With an economic stimulus sequel on the fast track on Capitol Hill, special interest groups from sectors as diverse as aviation and banking are trying to elbow their way closer to the front of a long line of industries in need of some help from their lawmaker friends.
Faced with that kind of steep competition for a top slot on Congress's priority list, the Fix Housing First coalition, which has been pushing for another, more robust home buyer tax credit and an aggressive mortgage-rate buy down, has upped its lobbying efforts and launched a media campaign to generate grassroots support. The strategy aims to pressure key congressional leaders into securing its agenda a spot in the stimulus package expected to be passed in January when President-elect Barack Obama takes office.
Ken Gear, Pulte Homes' vice president of government affairs and a key coalition lobbyist, says that the housing crisis is increasingly a key concern for many on the Hill. "I don't think we've talked to anyone who's challenged the need to fix housing," he notes. "It's a question of finding the right solution."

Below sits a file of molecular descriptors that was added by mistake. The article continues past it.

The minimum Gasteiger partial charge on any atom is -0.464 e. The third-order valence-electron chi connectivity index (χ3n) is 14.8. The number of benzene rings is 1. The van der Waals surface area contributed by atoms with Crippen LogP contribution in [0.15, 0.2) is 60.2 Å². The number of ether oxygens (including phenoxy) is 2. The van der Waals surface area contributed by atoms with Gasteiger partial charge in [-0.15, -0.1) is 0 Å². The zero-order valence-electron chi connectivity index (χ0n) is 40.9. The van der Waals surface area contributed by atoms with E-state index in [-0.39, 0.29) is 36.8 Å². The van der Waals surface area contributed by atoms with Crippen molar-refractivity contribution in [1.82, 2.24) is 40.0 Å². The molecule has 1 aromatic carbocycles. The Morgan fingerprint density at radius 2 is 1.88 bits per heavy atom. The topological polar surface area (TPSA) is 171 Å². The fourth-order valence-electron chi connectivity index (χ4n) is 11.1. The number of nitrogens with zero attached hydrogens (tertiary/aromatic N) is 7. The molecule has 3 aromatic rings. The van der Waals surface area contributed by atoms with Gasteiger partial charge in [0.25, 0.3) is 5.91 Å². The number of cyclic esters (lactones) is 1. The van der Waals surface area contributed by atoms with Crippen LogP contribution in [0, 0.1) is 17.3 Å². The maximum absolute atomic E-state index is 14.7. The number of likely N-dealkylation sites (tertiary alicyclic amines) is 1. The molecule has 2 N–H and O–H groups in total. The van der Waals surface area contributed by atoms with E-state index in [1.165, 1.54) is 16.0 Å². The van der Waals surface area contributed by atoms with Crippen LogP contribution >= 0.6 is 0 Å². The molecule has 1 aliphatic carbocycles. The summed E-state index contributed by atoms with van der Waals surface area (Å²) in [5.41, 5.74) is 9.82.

However, for many lawmakers, the right solution is looking more like a foreclosure prevention plan and less like the coalition's proposed remedy. Government insiders are betting that the housing measures included in the package will be limited to a foreclosure forbearance plan and rate buy down along the lines of the Treasury Department's recent 4.5% proposed rate cut.
So, to get a grasp of where much of the coalition's lobbying efforts have been concentrated to date--and where they're likely to remain in 2009--Big Builder put together a congressional cheat sheet that highlights the key lawmakers with a heavy hand in the fate of the coalition's proposals.